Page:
Ampersand at Alas, A Blog, writes approvingly today about a "primary caretaker" standard for child custody, instead of the nebulous "best interests of the child" standard that is currently used. As he explains: "The idea is that in child custody cases in which one parent clearly was the child’s primary caretaker (measured by such things as who made doctor appointments for the kid, who took the kid clothes-shopping, who drove the kid to soccer practice, etc), that parent should have a presumption of custody."
There are clearly problems with the "best interests" standard, at least as currently implemented. Ampersand's post is inspired by an article by Jack Stratton, which is mostly about why abusive fathers should never have custody of their children, even if the abuse was directed at the mom rather than the kids. Stratton argues that the presumption in the courts this days is so strongly in favor of joint custody and visitation rights that men convicted of assaulting, or even murdering, their wives are generally allowed visits with their children.
But I also have some concerns about the "primary caretaker" standard. If there was a well-established standard that the primary caretaker would always get custody, I think it might discourage women from negotiating for a more even share of parenting duties. I could see mothers feeling that they had to make sure they did at least 60 or 70 percent of the caregiving, just in case. (I say 60 or 70 percent since it seems that men generally get more credit for the parenting that they do, because society's expectations are so low.)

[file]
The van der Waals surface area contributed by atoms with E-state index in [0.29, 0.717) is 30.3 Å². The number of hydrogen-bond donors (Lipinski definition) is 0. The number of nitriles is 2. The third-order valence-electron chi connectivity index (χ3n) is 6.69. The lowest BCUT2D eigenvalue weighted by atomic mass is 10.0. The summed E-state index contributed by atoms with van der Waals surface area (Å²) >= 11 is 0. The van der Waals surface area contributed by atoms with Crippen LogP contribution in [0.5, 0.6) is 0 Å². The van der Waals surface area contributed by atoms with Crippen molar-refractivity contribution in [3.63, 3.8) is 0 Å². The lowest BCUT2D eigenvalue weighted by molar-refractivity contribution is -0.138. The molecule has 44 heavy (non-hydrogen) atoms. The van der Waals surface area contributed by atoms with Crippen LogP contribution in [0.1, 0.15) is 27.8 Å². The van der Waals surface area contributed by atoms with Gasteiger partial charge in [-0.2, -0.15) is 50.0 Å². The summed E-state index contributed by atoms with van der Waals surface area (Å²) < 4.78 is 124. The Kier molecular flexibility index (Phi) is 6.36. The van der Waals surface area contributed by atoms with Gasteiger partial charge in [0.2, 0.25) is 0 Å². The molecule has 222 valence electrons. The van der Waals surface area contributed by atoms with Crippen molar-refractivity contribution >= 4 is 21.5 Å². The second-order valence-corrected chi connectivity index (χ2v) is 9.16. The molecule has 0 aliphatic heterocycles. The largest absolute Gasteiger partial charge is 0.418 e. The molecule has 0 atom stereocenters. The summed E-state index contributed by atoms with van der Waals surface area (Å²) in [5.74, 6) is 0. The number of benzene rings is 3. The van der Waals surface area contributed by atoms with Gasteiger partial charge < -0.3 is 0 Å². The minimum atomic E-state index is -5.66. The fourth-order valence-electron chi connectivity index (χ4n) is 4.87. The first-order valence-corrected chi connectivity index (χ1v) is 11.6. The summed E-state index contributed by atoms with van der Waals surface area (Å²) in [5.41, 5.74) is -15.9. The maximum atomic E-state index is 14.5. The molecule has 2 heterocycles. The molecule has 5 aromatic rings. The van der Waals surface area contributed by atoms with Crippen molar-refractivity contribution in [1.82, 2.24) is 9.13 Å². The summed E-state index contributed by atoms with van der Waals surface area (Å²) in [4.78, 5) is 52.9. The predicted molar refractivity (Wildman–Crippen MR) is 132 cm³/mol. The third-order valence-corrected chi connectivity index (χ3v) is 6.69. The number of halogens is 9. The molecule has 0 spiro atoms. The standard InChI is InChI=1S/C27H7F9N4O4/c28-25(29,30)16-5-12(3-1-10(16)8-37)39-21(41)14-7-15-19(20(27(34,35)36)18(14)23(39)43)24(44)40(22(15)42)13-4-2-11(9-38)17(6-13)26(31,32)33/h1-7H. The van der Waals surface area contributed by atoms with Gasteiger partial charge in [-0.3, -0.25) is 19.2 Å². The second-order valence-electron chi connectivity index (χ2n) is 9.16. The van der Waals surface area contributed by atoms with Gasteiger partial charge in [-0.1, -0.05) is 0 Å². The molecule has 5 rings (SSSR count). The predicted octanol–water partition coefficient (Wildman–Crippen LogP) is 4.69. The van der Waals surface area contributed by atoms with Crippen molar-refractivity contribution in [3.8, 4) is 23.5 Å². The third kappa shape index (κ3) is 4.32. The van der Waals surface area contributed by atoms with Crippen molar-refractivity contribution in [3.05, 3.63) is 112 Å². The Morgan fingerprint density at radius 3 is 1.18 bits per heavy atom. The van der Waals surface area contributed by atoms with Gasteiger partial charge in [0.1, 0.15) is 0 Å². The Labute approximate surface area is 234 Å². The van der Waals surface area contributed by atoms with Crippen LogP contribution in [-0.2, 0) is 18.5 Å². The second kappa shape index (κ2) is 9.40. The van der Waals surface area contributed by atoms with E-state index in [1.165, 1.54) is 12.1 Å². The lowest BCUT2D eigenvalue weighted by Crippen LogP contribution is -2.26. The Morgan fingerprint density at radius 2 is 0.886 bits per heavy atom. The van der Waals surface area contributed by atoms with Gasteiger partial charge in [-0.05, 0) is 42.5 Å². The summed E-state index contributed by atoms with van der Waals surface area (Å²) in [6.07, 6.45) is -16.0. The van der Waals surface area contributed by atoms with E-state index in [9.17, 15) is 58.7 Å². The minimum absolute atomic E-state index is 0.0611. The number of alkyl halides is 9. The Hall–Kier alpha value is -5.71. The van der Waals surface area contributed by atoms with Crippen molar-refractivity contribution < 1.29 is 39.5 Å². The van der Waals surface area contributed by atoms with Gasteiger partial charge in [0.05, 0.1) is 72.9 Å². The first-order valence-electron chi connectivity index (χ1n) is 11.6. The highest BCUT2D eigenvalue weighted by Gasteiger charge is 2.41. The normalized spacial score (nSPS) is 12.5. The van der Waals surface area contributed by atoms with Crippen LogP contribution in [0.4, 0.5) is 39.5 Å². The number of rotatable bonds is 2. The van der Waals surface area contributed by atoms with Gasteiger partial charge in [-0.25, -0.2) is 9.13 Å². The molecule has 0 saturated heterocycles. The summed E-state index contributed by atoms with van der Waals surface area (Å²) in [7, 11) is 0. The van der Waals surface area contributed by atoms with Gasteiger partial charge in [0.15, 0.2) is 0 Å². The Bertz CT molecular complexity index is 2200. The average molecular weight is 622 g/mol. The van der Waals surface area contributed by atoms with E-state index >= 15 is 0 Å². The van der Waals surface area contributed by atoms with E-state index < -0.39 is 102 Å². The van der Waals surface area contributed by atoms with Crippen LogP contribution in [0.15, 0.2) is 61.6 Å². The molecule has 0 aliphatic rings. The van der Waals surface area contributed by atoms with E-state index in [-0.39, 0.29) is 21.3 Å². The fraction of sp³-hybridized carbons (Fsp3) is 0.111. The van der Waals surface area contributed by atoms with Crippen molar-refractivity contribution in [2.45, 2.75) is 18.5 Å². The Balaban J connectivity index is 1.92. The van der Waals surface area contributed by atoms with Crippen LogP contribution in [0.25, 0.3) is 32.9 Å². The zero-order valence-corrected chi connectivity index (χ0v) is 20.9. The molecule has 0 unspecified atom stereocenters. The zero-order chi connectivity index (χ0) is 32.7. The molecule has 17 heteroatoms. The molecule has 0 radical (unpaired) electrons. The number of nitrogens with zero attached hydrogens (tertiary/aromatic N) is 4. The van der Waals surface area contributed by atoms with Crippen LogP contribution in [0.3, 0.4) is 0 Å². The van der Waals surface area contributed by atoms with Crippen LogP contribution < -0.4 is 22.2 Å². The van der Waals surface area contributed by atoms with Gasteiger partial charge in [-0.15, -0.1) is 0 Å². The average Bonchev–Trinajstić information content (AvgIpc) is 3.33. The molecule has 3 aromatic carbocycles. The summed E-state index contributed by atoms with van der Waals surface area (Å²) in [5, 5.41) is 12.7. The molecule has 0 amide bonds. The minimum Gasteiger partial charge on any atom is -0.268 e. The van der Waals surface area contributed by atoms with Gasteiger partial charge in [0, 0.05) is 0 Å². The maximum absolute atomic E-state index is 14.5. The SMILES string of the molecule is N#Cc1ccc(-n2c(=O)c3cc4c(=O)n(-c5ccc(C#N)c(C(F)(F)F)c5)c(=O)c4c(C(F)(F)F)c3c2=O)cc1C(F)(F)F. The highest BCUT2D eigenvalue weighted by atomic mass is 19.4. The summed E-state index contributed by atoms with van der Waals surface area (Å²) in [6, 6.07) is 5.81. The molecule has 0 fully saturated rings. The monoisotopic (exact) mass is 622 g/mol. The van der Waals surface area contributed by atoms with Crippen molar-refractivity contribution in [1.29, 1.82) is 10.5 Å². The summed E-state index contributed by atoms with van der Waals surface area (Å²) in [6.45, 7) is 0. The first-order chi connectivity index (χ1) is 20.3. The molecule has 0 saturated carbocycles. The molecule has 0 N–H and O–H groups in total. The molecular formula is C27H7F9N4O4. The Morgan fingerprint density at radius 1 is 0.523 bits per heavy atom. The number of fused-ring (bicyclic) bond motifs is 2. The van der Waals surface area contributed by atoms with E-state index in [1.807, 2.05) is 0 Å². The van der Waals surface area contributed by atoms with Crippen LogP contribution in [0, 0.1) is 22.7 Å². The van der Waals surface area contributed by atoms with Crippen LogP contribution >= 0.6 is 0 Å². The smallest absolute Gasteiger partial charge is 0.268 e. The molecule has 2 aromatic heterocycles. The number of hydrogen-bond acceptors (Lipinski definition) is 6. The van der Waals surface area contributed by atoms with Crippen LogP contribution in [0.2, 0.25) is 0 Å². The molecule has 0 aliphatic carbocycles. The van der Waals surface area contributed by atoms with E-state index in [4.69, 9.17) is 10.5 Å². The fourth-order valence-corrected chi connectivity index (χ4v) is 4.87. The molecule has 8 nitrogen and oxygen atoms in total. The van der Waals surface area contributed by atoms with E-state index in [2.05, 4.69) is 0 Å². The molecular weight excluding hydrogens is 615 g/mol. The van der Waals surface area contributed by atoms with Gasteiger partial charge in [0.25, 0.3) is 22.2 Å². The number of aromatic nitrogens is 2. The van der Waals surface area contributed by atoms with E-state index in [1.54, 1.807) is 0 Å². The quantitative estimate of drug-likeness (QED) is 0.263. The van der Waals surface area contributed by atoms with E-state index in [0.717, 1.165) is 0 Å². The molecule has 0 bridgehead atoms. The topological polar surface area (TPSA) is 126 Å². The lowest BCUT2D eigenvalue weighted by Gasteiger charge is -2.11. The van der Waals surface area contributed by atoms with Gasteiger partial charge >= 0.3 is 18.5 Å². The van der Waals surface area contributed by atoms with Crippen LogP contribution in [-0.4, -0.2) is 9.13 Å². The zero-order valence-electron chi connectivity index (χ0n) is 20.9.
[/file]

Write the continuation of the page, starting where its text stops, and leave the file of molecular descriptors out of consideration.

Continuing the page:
A more extreme case is that of reverse traditional families. I'm on an email list of women who are the wage earners in families where their husbands are the primary caretakers. The topic of how this arrangement would be viewed by the courts in the case of a custody dispute has come up more than once.
It's a matter of great fear for some members that if they were divorced they'd lose custody. They would have loved to have been able to be the at-home parent, but their husbands didn't have careers that made that possible. If the primary caretaker standard was well-established, some of these women might opt to put the kids in daycare, pushing their husbands to get any job, rather than jeopardize future custody. And this is among the already small population that is currently willing to consider reverse traditional arrangements.
The bottom line is that I don't think we're ever going to come up with a nice clean rule that makes sense in all cases. Families are just too complicated and messy. There are always going to be exceptions. While I know judges don't always make the best decisions, I don't think we're really going to improve matters much by trying to replace nebulous standards and human judgement with simple rules.
(For the record, absent a psychotic break or something, I think my husband, who is the primary caregiver, would deserve primary custody if we divorced. Kain ein horeh.)